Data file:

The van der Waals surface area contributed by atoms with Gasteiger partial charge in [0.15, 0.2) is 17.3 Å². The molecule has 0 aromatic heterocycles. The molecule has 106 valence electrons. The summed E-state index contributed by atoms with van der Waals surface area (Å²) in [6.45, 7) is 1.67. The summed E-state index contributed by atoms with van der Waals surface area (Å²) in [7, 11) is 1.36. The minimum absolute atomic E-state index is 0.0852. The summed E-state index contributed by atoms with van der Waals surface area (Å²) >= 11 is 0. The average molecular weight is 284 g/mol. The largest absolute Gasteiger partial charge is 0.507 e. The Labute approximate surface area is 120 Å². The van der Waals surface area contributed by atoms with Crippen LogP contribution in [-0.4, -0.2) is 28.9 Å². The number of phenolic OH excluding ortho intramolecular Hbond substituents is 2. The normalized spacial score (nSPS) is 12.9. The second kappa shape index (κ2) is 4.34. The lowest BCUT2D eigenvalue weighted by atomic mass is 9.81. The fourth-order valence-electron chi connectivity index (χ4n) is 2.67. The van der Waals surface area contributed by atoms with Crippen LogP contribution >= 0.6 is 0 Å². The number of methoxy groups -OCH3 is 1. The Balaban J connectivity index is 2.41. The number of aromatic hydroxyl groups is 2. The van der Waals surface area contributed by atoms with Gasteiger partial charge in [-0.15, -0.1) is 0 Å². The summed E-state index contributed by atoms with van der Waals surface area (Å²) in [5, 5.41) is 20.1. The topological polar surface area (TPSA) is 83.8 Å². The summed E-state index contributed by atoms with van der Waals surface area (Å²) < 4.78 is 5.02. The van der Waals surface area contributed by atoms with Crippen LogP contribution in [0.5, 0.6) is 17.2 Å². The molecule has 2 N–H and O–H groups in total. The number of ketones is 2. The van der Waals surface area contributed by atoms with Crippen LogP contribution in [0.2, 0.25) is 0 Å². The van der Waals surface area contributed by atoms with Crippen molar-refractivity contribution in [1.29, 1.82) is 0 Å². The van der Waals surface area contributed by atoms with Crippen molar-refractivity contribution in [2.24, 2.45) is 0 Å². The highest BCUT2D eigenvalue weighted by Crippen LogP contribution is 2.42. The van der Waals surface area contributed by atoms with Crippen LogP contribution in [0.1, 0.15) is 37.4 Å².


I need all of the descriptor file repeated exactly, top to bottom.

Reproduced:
The van der Waals surface area contributed by atoms with Gasteiger partial charge in [0.15, 0.2) is 17.3 Å². The molecule has 0 aromatic heterocycles. The molecule has 106 valence electrons. The summed E-state index contributed by atoms with van der Waals surface area (Å²) in [6.45, 7) is 1.67. The summed E-state index contributed by atoms with van der Waals surface area (Å²) in [7, 11) is 1.36. The minimum absolute atomic E-state index is 0.0852. The summed E-state index contributed by atoms with van der Waals surface area (Å²) >= 11 is 0. The average molecular weight is 284 g/mol. The largest absolute Gasteiger partial charge is 0.507 e. The Labute approximate surface area is 120 Å². The van der Waals surface area contributed by atoms with Crippen LogP contribution in [-0.4, -0.2) is 28.9 Å². The number of phenolic OH excluding ortho intramolecular Hbond substituents is 2. The normalized spacial score (nSPS) is 12.9. The second kappa shape index (κ2) is 4.34. The lowest BCUT2D eigenvalue weighted by atomic mass is 9.81. The fourth-order valence-electron chi connectivity index (χ4n) is 2.67. The van der Waals surface area contributed by atoms with Crippen LogP contribution >= 0.6 is 0 Å². The number of methoxy groups -OCH3 is 1. The Balaban J connectivity index is 2.41. The number of aromatic hydroxyl groups is 2. The van der Waals surface area contributed by atoms with Gasteiger partial charge in [-0.15, -0.1) is 0 Å². The summed E-state index contributed by atoms with van der Waals surface area (Å²) in [5, 5.41) is 20.1. The topological polar surface area (TPSA) is 83.8 Å². The summed E-state index contributed by atoms with van der Waals surface area (Å²) < 4.78 is 5.02. The van der Waals surface area contributed by atoms with Crippen LogP contribution in [0.5, 0.6) is 17.2 Å². The molecule has 2 N–H and O–H groups in total. The number of ketones is 2. The van der Waals surface area contributed by atoms with Crippen LogP contribution in [0.2, 0.25) is 0 Å². The van der Waals surface area contributed by atoms with Crippen molar-refractivity contribution in [1.29, 1.82) is 0 Å². The van der Waals surface area contributed by atoms with Crippen molar-refractivity contribution in [2.24, 2.45) is 0 Å². The highest BCUT2D eigenvalue weighted by Crippen LogP contribution is 2.42. The van der Waals surface area contributed by atoms with Crippen LogP contribution in [0.1, 0.15) is 37.4 Å².